Thus, the FVEY has been regarded as the world’s most significant intelligence sharing agreement so far. However, originally it was an agreement between the UK and the USA only but later it was expanded to include Canada in the year 1948 and Australia and New Zealand in 1956. Hence the FVEY being one of the most secretive treaties of the World War-II has encompassed the Anglosphere countries and helped them to share rare information.

Interestingly, this post-war intelligence sharing partnership has enabled these countries to create an infrastructure of surveillance for more than 75 years now. To everyone’s surprise, only a decade ago in the year 2010, the full text of the UKUSA deal was released by the Governments of both the UK and the US. And, it was officially recognised!

At a time of heightened global security tensions, the AUKUS might have hidden motives. It may certainly turn into a robust military alliance like that of the North Atlantic Treaty Organization (NATO) to counter solely the People’s Republic of China (PRC) in the days to come. It could gradually turn out to be the NATO of the Indo-Pacific.

Is China scared of the AUKUS? Yes it is. It is highly worried about the alliance among the three colonial powers. The indications are that the Communist country has just started releasing worrying statements from its various official agencies and concerned ministries. Only the informal partnership has been formed with no real military drills and about 18 nuclear submarines are supposed to be delivered to Australia only by late 2030s.

And this new fleet would replace Australia’s squadron of six aging diesel-powered submarines. Meanwhile, Australia has derailed an agreement with France worth nearly USD 60 billion to purchase and build submarines. And it has led to a great deal of misunderstanding between the two countries in the context of signing the AUKUS followed by a deal to get nuclear submarines from the US or the UK. However, the damage repairing exercises are already on at various levels so as to convince Paris about the urgency of the current pact between the three nations in the Indo-Pacific.

Beijing has increasingly become suspicious. If Xi is such a powerful leader (already he has become a life-time President), why he is wary about such moves by the new alliance? China’s global alliances, new grand plans under the Belt and Road Initiative and constant muscle flexing should not make Beijing nervous at the moment. China’s growing greed, arrogance and the very miscalculation of the military might of the global powers might herald disaster to the Middle Kingdom. Xi must understand the fact that China is an Asian power. The rise of an Asian nation to the status of global superpower only to replace the US is not acceptable to the Western nations. In the name maintaining the global liberal order, the US has been dominating the world since the end of the Second World War. But then, it is a democratic world power wherein one can initiate a dialogue and can pursue a peaceful course of action.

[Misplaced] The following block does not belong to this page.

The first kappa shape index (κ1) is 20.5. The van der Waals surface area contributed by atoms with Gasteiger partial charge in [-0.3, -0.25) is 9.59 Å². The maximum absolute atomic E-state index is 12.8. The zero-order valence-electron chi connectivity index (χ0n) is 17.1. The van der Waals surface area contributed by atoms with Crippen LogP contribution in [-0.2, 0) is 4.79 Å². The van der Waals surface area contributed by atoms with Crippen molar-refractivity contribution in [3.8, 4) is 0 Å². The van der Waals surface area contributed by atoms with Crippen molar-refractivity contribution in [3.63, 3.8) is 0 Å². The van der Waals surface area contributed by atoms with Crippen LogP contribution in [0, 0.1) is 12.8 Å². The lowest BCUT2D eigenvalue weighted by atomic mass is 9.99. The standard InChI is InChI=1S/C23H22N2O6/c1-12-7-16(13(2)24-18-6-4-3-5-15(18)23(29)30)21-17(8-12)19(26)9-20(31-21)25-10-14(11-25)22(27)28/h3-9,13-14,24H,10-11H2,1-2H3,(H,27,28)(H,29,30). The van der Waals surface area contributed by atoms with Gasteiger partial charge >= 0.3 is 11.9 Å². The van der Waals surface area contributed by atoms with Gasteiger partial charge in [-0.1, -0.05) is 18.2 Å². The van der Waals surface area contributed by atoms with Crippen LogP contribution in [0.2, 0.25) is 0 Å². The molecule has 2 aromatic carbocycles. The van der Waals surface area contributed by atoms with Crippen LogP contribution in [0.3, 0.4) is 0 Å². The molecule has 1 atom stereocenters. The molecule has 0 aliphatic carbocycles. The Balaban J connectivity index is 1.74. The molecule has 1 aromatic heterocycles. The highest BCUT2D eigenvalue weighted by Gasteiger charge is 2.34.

Therefore, despite creating excesses in Hiroshima and Nagasaki, Vietnam, Iraq, Afghanistan, and in many other parts of the globe, people feel comfortable and safe under the leadership of Western nations such as the US.

On the other hand, China’s long journey to the institutions of global governance is led by an authoritarian system. And the Communist system is purely opaque, devoid of all respect to universal values of human rights and basic freedoms. Sadly, China’s system has no takers even in its immediate neighborhood. Beijing is creating more enemies than winning friends in its surroundings.

Today countries like India, Japan, the Philippines, South Korea, etc, are worried about Beijing’s growing aggression. So, Xi must look back. Instead of challenging the Western nations, it should rise peacefully by offering due respect to neighbours and universal democratic rights. In a nutshell, China must learn to become a rule-abiding nation in the international sphere. Then China’s rise would face a few questions and create little headaches for the rest of the world.

The AUKUS is a new war game. It is not just about making nuclear submarines in Australia. A New Cold War is coming up. It has already started. The Canberra-London-Washington Axis (CLWA) could be a new starter. It could harbinger a new game of power to the Asia-Pacific. And finally, the CLWA could escalate a nuclear tipping point in the Indo-Pacific. All the three global powers are on a dangerous pathway.

(Dr Makhan Saikia has taught political science and international relations for over a decade in institutions of national and international repute after specialisation in globalisation and governance from Tata Institute of Social Sciences, Mumbai. He is the chief editor of the Journal of Global Studies, an international research journal)